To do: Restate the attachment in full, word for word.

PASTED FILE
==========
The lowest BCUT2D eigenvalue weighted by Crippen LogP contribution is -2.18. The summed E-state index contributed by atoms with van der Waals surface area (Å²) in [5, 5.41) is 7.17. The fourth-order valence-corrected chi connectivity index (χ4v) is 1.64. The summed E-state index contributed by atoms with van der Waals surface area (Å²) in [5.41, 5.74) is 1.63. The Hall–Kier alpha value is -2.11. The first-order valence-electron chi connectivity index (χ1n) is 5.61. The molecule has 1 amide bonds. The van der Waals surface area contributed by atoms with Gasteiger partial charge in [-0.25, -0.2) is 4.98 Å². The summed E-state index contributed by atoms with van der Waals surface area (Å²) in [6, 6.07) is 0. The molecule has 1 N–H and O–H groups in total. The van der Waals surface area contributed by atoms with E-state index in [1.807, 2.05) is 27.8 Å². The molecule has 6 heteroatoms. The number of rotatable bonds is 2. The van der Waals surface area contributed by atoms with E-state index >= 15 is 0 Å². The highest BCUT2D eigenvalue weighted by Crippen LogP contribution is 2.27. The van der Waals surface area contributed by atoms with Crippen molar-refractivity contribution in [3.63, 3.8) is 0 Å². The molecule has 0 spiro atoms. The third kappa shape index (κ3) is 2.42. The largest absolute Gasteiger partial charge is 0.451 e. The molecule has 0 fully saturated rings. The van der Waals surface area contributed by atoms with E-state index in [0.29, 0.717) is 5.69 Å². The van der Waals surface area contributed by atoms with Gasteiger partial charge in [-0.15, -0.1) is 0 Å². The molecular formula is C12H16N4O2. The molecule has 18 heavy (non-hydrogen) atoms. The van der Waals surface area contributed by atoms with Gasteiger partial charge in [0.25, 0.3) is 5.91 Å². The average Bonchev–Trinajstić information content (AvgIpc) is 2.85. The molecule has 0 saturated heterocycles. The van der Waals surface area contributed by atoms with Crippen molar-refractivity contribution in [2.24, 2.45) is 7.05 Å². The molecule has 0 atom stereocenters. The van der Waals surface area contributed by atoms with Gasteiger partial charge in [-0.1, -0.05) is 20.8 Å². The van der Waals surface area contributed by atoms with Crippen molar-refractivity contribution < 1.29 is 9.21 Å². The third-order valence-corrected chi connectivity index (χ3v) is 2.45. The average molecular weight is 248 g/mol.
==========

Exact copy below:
The lowest BCUT2D eigenvalue weighted by Crippen LogP contribution is -2.18. The summed E-state index contributed by atoms with van der Waals surface area (Å²) in [5, 5.41) is 7.17. The fourth-order valence-corrected chi connectivity index (χ4v) is 1.64. The summed E-state index contributed by atoms with van der Waals surface area (Å²) in [5.41, 5.74) is 1.63. The Hall–Kier alpha value is -2.11. The first-order valence-electron chi connectivity index (χ1n) is 5.61. The molecule has 1 amide bonds. The van der Waals surface area contributed by atoms with Gasteiger partial charge in [-0.25, -0.2) is 4.98 Å². The summed E-state index contributed by atoms with van der Waals surface area (Å²) in [6, 6.07) is 0. The molecule has 1 N–H and O–H groups in total. The van der Waals surface area contributed by atoms with E-state index in [1.807, 2.05) is 27.8 Å². The molecule has 6 heteroatoms. The number of rotatable bonds is 2. The van der Waals surface area contributed by atoms with E-state index >= 15 is 0 Å². The highest BCUT2D eigenvalue weighted by Crippen LogP contribution is 2.27. The van der Waals surface area contributed by atoms with Crippen molar-refractivity contribution in [3.63, 3.8) is 0 Å². The molecule has 0 spiro atoms. The third kappa shape index (κ3) is 2.42. The largest absolute Gasteiger partial charge is 0.451 e. The molecule has 0 fully saturated rings. The van der Waals surface area contributed by atoms with E-state index in [0.29, 0.717) is 5.69 Å². The van der Waals surface area contributed by atoms with Gasteiger partial charge in [-0.15, -0.1) is 0 Å². The molecular formula is C12H16N4O2. The molecule has 18 heavy (non-hydrogen) atoms. The van der Waals surface area contributed by atoms with Gasteiger partial charge in [0.25, 0.3) is 5.91 Å². The average Bonchev–Trinajstić information content (AvgIpc) is 2.85. The molecule has 0 saturated heterocycles. The van der Waals surface area contributed by atoms with Crippen molar-refractivity contribution in [2.24, 2.45) is 7.05 Å². The molecule has 0 atom stereocenters. The van der Waals surface area contributed by atoms with Gasteiger partial charge in [-0.1, -0.05) is 20.8 Å². The van der Waals surface area contributed by atoms with Crippen molar-refractivity contribution < 1.29 is 9.21 Å². The third-order valence-corrected chi connectivity index (χ3v) is 2.45. The average molecular weight is 248 g/mol.